About KennettNet Software Ltd
KennettNet Software Ltd is a software development company specialising Objective C and .net client software.
For additional information, contact Daniel Kennett
http://www.kennettnet.co.uk

US Press Contact
Mark Shapiro
SRS Tech PR
+ 1 619 249 7742
mshapiro@srs-techpr.com

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What’s Adobe up to?

Ian
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Evi one of our techies attended ‘Adobe Flash Camp 2010 in Bucharest’ last Thursday and has come back with some thoughts he wanted to share…

Last week I attend the Adobe Flash Camp in Romania and I received some interesting hints about what to soon expect from Adobe and what effects this would have on our industry.

Flash Player on Mobile device
Mike Chambers, Principal Product Manager for developer relations for the Flash Platform at Adobe, has confirmed that development of Flash for iPhone is dead. (Read more: Adobe throws in the towel on Flash for iPhone).

Adobe Platform Evangelist Lee Brimelow indicated Monday that Adobe’s efforts to bring Flash capabilities to Smartphone’s are a result of substantial support from Apple’s major rivals.

“We are able to get tremendous performance on Android devices because Google and the various handset manufacturers have chosen to work closely with us to provide the best possible experience to the end user,”

Though Brimelow declined to give a precise release date for Flash Player 10.1, recent comments from Adobe CEO Shantanu Narayen indicate that it will come in time to help developers release compatible products in the second half of 2010. For example, he told Fox Business News last week that Adobe has a number of excited partners who are working aggressively with the company to bring Flash to their mobile devices.

“So companies like Google and RIM and Palm are going to be releasing versions of Flash on Smartphone’s and tablets in the second half of the year,”

(Ref.: Top Tech News)

Adobe has pretty amazing plans for its Flash Player, especially for its mobile version, it’s not just about actual platform coverage, but development tools that will have new features like hardware accelerated processing, multi-touch and so on, you can already have an idea about new ActionScript language additions if you looking at recently published beta docs. One of the biggest announcements Adobe did last week here is that Flex for Mobile devices would be available somewhere this year, as understood we should expect it somewhere this summer. Adobe obviously had to make this move, especially now when it’s rival Microsoft came up with new Silverlight version and development tools for Windows Mobile 7.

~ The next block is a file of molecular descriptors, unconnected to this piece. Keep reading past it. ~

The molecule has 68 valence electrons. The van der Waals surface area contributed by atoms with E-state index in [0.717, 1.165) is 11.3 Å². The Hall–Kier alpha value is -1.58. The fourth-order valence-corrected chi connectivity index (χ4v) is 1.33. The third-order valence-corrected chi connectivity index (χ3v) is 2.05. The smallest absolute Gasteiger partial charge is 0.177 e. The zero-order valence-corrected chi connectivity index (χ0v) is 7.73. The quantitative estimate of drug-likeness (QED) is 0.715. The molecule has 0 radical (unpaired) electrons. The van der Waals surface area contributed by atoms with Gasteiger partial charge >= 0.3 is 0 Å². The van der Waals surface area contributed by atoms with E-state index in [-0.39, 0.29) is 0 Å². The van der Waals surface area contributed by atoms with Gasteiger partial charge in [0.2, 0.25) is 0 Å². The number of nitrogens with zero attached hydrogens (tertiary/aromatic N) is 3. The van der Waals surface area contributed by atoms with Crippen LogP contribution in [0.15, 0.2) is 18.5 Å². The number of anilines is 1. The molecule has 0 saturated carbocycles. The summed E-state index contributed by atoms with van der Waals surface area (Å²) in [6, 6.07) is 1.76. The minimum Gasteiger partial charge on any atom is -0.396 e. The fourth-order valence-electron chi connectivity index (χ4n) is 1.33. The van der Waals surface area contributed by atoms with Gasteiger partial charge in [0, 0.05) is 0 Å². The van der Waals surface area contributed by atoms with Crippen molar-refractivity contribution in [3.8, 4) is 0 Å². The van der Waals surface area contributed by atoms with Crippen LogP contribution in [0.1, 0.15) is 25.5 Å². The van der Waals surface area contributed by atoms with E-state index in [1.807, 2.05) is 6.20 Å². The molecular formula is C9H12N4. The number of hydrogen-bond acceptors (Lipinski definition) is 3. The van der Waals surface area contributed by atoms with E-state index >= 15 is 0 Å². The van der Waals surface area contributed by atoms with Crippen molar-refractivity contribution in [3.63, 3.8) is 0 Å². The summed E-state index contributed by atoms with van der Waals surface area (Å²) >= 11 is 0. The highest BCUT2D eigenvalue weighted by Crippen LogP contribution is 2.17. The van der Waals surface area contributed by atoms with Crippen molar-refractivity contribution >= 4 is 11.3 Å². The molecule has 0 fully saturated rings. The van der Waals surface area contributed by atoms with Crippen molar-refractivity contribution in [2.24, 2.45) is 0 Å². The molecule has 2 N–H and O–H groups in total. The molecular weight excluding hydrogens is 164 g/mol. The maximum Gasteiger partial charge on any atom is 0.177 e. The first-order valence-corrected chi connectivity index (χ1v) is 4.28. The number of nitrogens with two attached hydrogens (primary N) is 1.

Changes in Video processing
While we are all expecting proper flash video support on mobile devices to appear this summer, Google are to open source On2’s $124.6m video codec (Source: The Register). For so long, video on the Internet was pretty straight forward; you used Adobe Flash, with its 95% plus market share, and that was that. Then things changed. The next Web standard, HTML 5, came along, but it didn’t spell out that Flash or anything else would be the video codec standard.

Then, Apple refused to have anything to do with Flash on its ‘i’ family of devices. Now it seems Google may be open-sourcing the VP8 video codec. Internet video is about to get a lot more complicated (Ref: ComputerWorld).

Whatever its intentions with the On2 codec are, when it comes to the issue of free and open video playback, Google has spent the past few months playing both sides of the fence. Along with Opera and Mozilla, Google attempted to include the free and open Ogg Theora codec as a requirement of the HTML5 video tag. But its Chrome browser uses both Ogg Theora and the patent-tied H.264 codec, and Google has received criticism from the likes of Mozilla for continuing to use Adobe Flash and H.264 on YouTube.

Google could at least balance out its Flash play by open sourcing VP8, a higher quality codec than Ogg. OggTheora is actually based on an earlier incarnation of the On2 codec, VP3. In 2001, On2 opened VP3 under an irrevocable free license.
But that still leaves Apple and Microsoft. Apple uses H.264 with its Safari browser, arguing that Ogg is burdened by scant hardware support and an “uncertain patent landscape,” and one wonders if the “Jobs” cult would apply the same arguments to an open source VP8. Meanwhile, Microsoft just announced that the upcoming Internet Explorer 9 will lean on H.264 as well.

According to company open source guru Chris DiBona, Google has continued to use Flash on YouTube because Ogg can’t match the performance of H.264. But presumably, an open VP8 would solve this alleged performance issue. When On2 introduced VP8 in 2008, it promised “50 per cent bandwidth savings compared to H.264.”